who came [before me] are thieves and robbers, but the sheep did not listen to
them. I am the gate. Whoever enters through me will be saved, and will come in
and go out and find pasture. A thief comes only to steal and slaughter and
destroy; I came so that they might have life and have it more abundantly" (Jn 10:7-10; see also Eph 2:11-18; Heb
refers to the kind of sheep pen that shepherds would use during summer months.
The shepherds would stay out in the fields with their sheep for weeks at a
time. They would do their best to find good pasture land, and then they would
gather some stones to build a makeshift corral that would have a single
opening. At night the shepherd would herd his sheep through that opening into
the pen. He would then lie down across the opening. The shepherd himself became
the gate to the sheep pen. He was literally the sheep's protection and their
security from thieves and robbers who wanted to kill, steal, or destroy the
are those thieves and robbers being referred to here? The use of the present
tense "are" provides us a key. The thieves and robbers are contemporaries of
Jesus—those whose leaders in particular
failed to be good shepherds and good witnesses. As his disciples, our lives
should contrast with those poor witnesses by how we proclaim that he is the
good shepherd whose life, Death, and Resurrection give meaning and hope to our
- Has this Year of Faith helped us embrace
our discipleship with Jesus the Good Shepherd and the abundant life he offers
through his Church in the sacraments, especially the Eucharist and Penance? During
the Synod on the New Evangelization, Cardinal Timothy Dolan called Penance and
the Eucharist the "Sacraments of the New Evangelization."
- Have we ever shared with others how much his
forgiveness and healing mean for us?
- Do we remember that in the mystery of Jesus'
Death and Resurrection, God has revealed in its fullness the Love that saves
and calls us to conversion of life through the forgiveness of sins (see Acts
Disciples, We Are Co-Responsible
Benedict XVI said, "Lay people . . . should not be regarded as 'collaborators'
of the clergy, but, rather, as people who are really 'co-responsible' for the
Church's being and acting" (Message at the Sixth Ordinary Assembly of the
International Forum of Catholic Action, August 10, 2012, www.vatican.va/holy_father/benedict_xvi/messages/pont-messages/2012/documents/hf_ben-xvi_mes_20120810_fiac_en.html).
A healthy self-examination may prove to be helpful:
- Do our decisions reflect our relationship
to Christ? Is that connection clear to us? If not, it is difficult for it to be
clear to others.
- Do we realize, as Pope Benedict XVI has
said, that real love of neighbor also desires to give them the deepest thing they
need, namely, knowledge and truth? This is why we are called to seek
opportunities to share our faith.
- Have we prayed to the Holy Spirit to renew
our faith and give us understanding and courage to share our faith?
Wide or the Narrow Path
Augustine reminds us in his Confessions
that we have restless hearts that only God can fill. Rather than God or the
spiritual life, our culture often presents us with many other things that are
supposed to fill our restless hearts. If
we embrace Christ's way, we realize that we are meant to counter this wide path
of secular culture. G. K. Chesterton wrote, "Each generation is
converted by the saint who contradicts it most." The New Evangelization
responds to Western society's ongoing move away from religion by urging
Catholics to enthusiastically share Christ in word and witness. This is why
Pope Benedict XVI encouraged us to study the lives of the saints and learn from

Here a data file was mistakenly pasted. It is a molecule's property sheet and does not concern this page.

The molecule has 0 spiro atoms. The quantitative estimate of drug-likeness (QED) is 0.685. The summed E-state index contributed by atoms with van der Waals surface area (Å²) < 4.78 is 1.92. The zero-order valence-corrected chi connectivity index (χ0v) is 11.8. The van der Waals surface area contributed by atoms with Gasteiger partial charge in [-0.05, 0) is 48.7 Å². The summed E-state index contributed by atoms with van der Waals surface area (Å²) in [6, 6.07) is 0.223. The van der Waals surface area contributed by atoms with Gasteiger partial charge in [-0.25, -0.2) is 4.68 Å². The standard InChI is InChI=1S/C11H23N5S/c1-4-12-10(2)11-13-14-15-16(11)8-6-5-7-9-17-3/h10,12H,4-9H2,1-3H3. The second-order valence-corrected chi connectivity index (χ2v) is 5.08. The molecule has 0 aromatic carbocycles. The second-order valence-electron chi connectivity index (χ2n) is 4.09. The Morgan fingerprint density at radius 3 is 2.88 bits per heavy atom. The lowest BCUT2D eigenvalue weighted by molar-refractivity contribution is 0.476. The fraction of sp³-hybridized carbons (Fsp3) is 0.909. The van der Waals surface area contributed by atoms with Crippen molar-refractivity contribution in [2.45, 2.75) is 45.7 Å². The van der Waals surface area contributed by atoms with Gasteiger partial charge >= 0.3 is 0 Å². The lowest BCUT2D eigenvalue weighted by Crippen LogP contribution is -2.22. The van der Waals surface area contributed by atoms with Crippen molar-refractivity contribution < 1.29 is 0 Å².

their example ("Evangelization and Catechesis Head Shares 'Seven Things
Catholics Should Know About the New Evangelization,'" www.usccb.org/news/2012/12-160.cfm).
- Has our Year of Faith helped us to remember
that only God can fill our infinite longing?
- Has this Year of Faith helped us to see
that Jesus only appears as a narrow gate to those who want to fill their lives
with anything less than the infinite love God offers?
the Year of Faith
his first catechesis on the Year of Faith, the Holy Father said that it was intended
"to renew the enthusiasm of believing in Jesus Christ . . . [to] revive the joy
of walking on the path he pointed out to us and bear a tangible witness to the
transforming power of the faith" (Pope Benedict XVI, General Audience, October
17, 2012, www.vatican.va/holy_father/benedict_xvi/audiences/2012/documents/hf_ben-xvi_aud_20121017_en.html).
As this Year of Faith comes to a close, we need to think about how we will
continue what has hopefully begun to take root in us.
is not an isolated moment, but an
ongoing practice ("Seven Things Catholics Should Know"). Personal
conversion and the encounter with Christ is an ongoing experience that lasts a
lifetime. We are blessed to encounter our Lord and Savior Jesus Christ in the sacraments.
These provide us with the grace to live out our call to reflect the love of
Christ. We then share that love with our neighbors through caring for the poor
and welcoming those who feel distant from God.
all, in a sense, hold the key to the gate. We can hide Christ and make it hard
for those who seek him to find him, or we can be living witnesses who reveal
him by our lives.
a speech to religious educators, Bishop Frank J. Caggiano, auxiliary bishop of
Brooklyn, challenged them to become "living vestibules of the household of
Jesus." He noted that we are in fact vestibules of the household of Jesus when
we allow ourselves to be transformed by him and create lifelong encounters with
Jesus. We do this by testifying and proposing, not imposing—an important
distinction between evangelizing and proselytizing. The bishop asked this
question: Why does the gate leading to abundant life, Jesus himself, seem so
narrow to so many? Is it because we who are his disciples have not shared the
joy that our lives as his disciples brings us?
the coming years, we are called to echo the words of Pope Paul VI: "I feel the
need to proclaim [Christ], I cannot keep silent. 'Woe to me if I do not preach
the gospel!' (1 Cor 9:16). I am sent by him, by Christ himself, to do this. I
am an apostle, I am a witness. The more distant the goal, the more difficult my
mission, the more pressing is the love that urges me to it (cf. 2 Cor 5:13). I
must bear witness to his name: Jesus is the Christ, the Son of the living God
(Mt 16:16). He reveals the invisible God, he is the firstborn of all creation,
the foundation of everything created. He is the Teacher of mankind, and its
Redeemer. He was born, he died and he rose again for us" (Pope Paul VI, Homily,
November 29, 1970, www.vatican.va/holy_father/paul_vi/homilies/1970/documents/hf_p-vi_hom_19701129_en.html).